Mr Collins Makhado, Executive Head of Centre for Industry Development at SAMSA representing AAMA Chairman, Commander Tsietsi Mokhele, CEO of SAMSA

Representing AAMA on the agreement were Mr Benard Bobison-Opoku, AAMA Secretariat and Legal Counsel at the South African Maritime Safety Authority (SAMSA) and Mr Collins Makhado, Executive Head of Centre for Industry Development also at SAMSA, representing the Chairperson of AAMA, Commander Tsietsi Mokhele; while Mrs Veronica Maina, Head of WOMESA Secretariat represented the women’s association.

The MoU, soon to be formally ratified; will enjoin the parties to among other things;

  • Promote general cooperation in the implementation of the broader African maritime development agenda as envisaged in the AMTC, 2050 AIM Strategy (AIM Strategy) and SADC Protocol on Transport, Communication and Meteorology;
  • Promote the development of skills on maritime safety, security and preservation of marine environment, under IMO, ILO and other international, continental and regional instruments;
  • Reciprocate access to each other’s conference platforms and avail opportunities for business to business networking and the participation of its industry constituencies. These include the transformation platforms focusing on African women in maritime, African maritime youth development, enterprise development and job creation, etc.;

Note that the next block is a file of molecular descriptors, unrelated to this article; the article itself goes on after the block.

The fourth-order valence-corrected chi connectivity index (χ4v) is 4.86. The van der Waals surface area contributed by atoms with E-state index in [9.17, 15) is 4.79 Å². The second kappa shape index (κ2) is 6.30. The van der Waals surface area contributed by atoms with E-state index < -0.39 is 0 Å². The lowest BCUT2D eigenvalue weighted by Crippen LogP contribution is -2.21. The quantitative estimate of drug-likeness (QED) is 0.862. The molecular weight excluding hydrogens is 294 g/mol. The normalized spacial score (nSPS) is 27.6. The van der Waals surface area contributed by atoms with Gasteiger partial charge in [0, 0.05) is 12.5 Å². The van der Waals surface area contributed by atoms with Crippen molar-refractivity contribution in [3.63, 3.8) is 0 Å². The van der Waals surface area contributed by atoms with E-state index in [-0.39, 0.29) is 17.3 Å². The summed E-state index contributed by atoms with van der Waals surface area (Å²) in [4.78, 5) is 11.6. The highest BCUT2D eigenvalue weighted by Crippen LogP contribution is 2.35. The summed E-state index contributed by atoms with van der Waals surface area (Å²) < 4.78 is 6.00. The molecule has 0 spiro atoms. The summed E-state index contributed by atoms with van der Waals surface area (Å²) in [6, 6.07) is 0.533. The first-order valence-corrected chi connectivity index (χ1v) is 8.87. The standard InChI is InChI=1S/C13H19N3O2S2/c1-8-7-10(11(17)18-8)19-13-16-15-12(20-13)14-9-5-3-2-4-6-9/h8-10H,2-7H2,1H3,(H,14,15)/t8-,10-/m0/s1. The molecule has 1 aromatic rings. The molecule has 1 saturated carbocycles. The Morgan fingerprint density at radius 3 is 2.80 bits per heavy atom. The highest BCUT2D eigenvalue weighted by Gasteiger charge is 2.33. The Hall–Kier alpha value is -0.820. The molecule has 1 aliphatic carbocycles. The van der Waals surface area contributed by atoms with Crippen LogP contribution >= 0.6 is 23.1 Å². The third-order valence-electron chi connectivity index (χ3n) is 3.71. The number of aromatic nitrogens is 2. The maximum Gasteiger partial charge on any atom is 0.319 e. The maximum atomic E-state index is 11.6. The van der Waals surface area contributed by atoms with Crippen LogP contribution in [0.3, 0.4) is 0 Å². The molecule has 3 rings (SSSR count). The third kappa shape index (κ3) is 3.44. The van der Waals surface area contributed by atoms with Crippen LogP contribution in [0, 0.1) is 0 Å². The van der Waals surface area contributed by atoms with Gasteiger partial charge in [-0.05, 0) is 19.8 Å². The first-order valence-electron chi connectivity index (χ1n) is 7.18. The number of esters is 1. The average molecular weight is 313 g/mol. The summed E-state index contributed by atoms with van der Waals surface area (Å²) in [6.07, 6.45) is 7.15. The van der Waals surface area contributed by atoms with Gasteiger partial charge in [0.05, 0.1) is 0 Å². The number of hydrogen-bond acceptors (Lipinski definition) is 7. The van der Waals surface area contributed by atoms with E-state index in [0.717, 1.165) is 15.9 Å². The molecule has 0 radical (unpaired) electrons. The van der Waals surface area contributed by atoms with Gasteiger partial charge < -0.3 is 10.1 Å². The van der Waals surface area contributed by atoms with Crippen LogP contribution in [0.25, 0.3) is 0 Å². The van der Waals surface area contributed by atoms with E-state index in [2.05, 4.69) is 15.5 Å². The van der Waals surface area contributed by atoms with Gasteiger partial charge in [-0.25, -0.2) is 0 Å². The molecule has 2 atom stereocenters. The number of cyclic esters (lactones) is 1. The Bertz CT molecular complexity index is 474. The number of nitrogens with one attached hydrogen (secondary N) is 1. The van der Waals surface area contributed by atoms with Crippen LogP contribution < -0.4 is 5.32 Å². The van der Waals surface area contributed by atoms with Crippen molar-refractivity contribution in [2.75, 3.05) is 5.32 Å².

• Explore current mechanisms/instruments for the provision of financial support to WOMESA local Chapters seeking to engage on potential investments in the maritime sector;
  • Facilitate access to and availing of experts and contributors to each other’s platforms for strategic conversations; and
  • Provide financial and non-financial support for the realisation of the objectives of initiatives and programmes as outlined.
(Photo courtesy of WOMESA)
(Photo courtesy of WOMESA)

The agreement on the MoU was reached between the two bodies during WOMESA’s 7th Annual Conference/ Training, Annual General Meeting and Governing Council Meeting held from 22 to 26 February 2016 at the Adulala Resort & Spa at Debrezeit Babogaya, Ethiopia.

According to a recent WOMESA report on the conference, members of the association came from across 14 countries of the Eastern and Southern Africa region, participated at the event.

The countries included the Comoros, Djibouti, Ethiopia, Kenya, Madagascar, Malawi, Mauritius, Mozambique, Namibia, Seychelles, Somalia, South Africa, Sudan and Tanzania.

Issues dealt with during the gathering included:

  • The democratic debate on the grey shades of Maritime Women Leadership
  • Young women as the new driving force behind maritime and the integrated transport system
  • Building Africa’s blue economy: Setting common agenda at the regional level
  • The impact of The Impact of Increasing Vessels Size and Alliance on Port Operations
  • The role of emotional intelligence in career progression
  • Impact of gender stereotypes on advancement leadership by women.

WOMESA also conducted an elective conference that saw Mauritian, Mrs. Meenaksi Bhirugnath Bhookhun as chairman of its Governing Council and Tanzanian, Mrs. Hiacinter Burchard Rwechungura as her deputy.

The rest of the council is made up of Mrs Fatma Yusuf (Kenya) as Secretary
Ms. Liyuwork Amare Shiferaw (Ethiopia) as Treasurer, Ms Karine Rassool (Seychelles as Marketing & Communication Officer, Mrs Catherine Wairi (Kenya) and honorary member, and Mrs. Tamanda Kalilombe (Malawi) as Council Member, while Mrs Nancy Karigithu (Kenya) and Mrs Nomita Seebaluck (Mauritius) were also roped in as ‘co-opted’ Council members

Working alongside Mrs Maina as WOMESA’s Secretariat is Mrs.Rosemary Oile as the association’s Programme Director.